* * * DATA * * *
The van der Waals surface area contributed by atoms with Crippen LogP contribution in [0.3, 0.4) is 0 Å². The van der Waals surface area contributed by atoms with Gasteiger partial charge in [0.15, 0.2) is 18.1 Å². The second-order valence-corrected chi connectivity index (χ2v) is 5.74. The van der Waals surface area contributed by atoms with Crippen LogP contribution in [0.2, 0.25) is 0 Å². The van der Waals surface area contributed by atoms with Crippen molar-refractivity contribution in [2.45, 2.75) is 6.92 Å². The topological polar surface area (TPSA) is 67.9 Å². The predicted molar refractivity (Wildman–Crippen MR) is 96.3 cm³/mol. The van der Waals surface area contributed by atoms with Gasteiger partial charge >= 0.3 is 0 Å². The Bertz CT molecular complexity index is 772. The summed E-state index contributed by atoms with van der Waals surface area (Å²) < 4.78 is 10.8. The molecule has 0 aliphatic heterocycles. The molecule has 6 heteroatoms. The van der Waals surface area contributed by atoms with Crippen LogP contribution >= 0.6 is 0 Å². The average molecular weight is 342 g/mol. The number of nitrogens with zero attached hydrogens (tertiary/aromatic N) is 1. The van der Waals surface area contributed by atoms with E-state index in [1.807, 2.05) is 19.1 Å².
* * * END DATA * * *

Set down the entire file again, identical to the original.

The van der Waals surface area contributed by atoms with Crippen LogP contribution in [0.3, 0.4) is 0 Å². The van der Waals surface area contributed by atoms with Gasteiger partial charge in [0.15, 0.2) is 18.1 Å². The second-order valence-corrected chi connectivity index (χ2v) is 5.74. The van der Waals surface area contributed by atoms with Crippen LogP contribution in [0.2, 0.25) is 0 Å². The van der Waals surface area contributed by atoms with Crippen molar-refractivity contribution in [2.45, 2.75) is 6.92 Å². The topological polar surface area (TPSA) is 67.9 Å². The predicted molar refractivity (Wildman–Crippen MR) is 96.3 cm³/mol. The van der Waals surface area contributed by atoms with Gasteiger partial charge >= 0.3 is 0 Å². The Bertz CT molecular complexity index is 772. The summed E-state index contributed by atoms with van der Waals surface area (Å²) < 4.78 is 10.8. The molecule has 0 aliphatic heterocycles. The molecule has 6 heteroatoms. The van der Waals surface area contributed by atoms with Crippen LogP contribution >= 0.6 is 0 Å². The average molecular weight is 342 g/mol. The number of nitrogens with zero attached hydrogens (tertiary/aromatic N) is 1. The van der Waals surface area contributed by atoms with E-state index in [1.807, 2.05) is 19.1 Å².